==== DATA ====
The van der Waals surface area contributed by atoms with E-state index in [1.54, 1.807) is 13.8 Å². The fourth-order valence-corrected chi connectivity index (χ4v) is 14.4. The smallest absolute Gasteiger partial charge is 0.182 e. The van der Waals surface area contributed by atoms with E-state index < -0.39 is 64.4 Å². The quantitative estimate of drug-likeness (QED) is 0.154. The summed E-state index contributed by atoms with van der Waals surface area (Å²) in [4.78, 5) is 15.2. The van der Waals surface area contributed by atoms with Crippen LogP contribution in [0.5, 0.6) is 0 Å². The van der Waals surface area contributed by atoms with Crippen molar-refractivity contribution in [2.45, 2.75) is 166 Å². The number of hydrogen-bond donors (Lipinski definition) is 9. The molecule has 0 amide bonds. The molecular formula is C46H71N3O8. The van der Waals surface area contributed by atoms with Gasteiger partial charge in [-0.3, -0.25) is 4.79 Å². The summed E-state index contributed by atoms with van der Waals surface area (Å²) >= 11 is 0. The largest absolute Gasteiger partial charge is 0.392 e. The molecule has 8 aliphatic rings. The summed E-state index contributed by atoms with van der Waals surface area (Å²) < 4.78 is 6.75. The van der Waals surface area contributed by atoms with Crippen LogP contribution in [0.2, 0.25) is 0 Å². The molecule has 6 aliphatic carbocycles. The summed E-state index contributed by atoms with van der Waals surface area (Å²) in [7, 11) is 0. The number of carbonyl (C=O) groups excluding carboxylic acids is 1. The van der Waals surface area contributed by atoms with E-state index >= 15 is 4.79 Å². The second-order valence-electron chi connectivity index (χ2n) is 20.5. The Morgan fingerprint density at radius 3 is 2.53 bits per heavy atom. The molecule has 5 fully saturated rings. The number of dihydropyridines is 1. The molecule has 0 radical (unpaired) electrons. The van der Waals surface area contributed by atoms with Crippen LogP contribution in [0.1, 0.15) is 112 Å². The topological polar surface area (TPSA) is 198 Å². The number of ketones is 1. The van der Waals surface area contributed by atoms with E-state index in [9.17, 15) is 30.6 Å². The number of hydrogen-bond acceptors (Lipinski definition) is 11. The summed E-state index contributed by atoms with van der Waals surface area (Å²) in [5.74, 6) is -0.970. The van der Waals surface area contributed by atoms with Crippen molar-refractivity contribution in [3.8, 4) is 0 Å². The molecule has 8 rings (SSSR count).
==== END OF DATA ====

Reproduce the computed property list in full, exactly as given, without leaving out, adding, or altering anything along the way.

The van der Waals surface area contributed by atoms with E-state index in [1.54, 1.807) is 13.8 Å². The fourth-order valence-corrected chi connectivity index (χ4v) is 14.4. The smallest absolute Gasteiger partial charge is 0.182 e. The van der Waals surface area contributed by atoms with E-state index < -0.39 is 64.4 Å². The quantitative estimate of drug-likeness (QED) is 0.154. The summed E-state index contributed by atoms with van der Waals surface area (Å²) in [4.78, 5) is 15.2. The van der Waals surface area contributed by atoms with Crippen LogP contribution in [0.5, 0.6) is 0 Å². The van der Waals surface area contributed by atoms with Crippen molar-refractivity contribution in [2.45, 2.75) is 166 Å². The number of hydrogen-bond donors (Lipinski definition) is 9. The molecule has 0 amide bonds. The molecular formula is C46H71N3O8. The van der Waals surface area contributed by atoms with Gasteiger partial charge in [-0.3, -0.25) is 4.79 Å². The summed E-state index contributed by atoms with van der Waals surface area (Å²) >= 11 is 0. The largest absolute Gasteiger partial charge is 0.392 e. The molecule has 8 aliphatic rings. The summed E-state index contributed by atoms with van der Waals surface area (Å²) < 4.78 is 6.75. The van der Waals surface area contributed by atoms with Crippen LogP contribution in [0.2, 0.25) is 0 Å². The molecule has 6 aliphatic carbocycles. The summed E-state index contributed by atoms with van der Waals surface area (Å²) in [7, 11) is 0. The number of carbonyl (C=O) groups excluding carboxylic acids is 1. The van der Waals surface area contributed by atoms with E-state index >= 15 is 4.79 Å². The second-order valence-electron chi connectivity index (χ2n) is 20.5. The Morgan fingerprint density at radius 3 is 2.53 bits per heavy atom. The molecule has 5 fully saturated rings. The number of dihydropyridines is 1. The molecule has 0 radical (unpaired) electrons. The van der Waals surface area contributed by atoms with Crippen LogP contribution in [0.1, 0.15) is 112 Å². The topological polar surface area (TPSA) is 198 Å². The number of ketones is 1. The van der Waals surface area contributed by atoms with E-state index in [9.17, 15) is 30.6 Å². The number of hydrogen-bond acceptors (Lipinski definition) is 11. The summed E-state index contributed by atoms with van der Waals surface area (Å²) in [5.74, 6) is -0.970. The van der Waals surface area contributed by atoms with Crippen molar-refractivity contribution in [3.8, 4) is 0 Å². The molecule has 8 rings (SSSR count).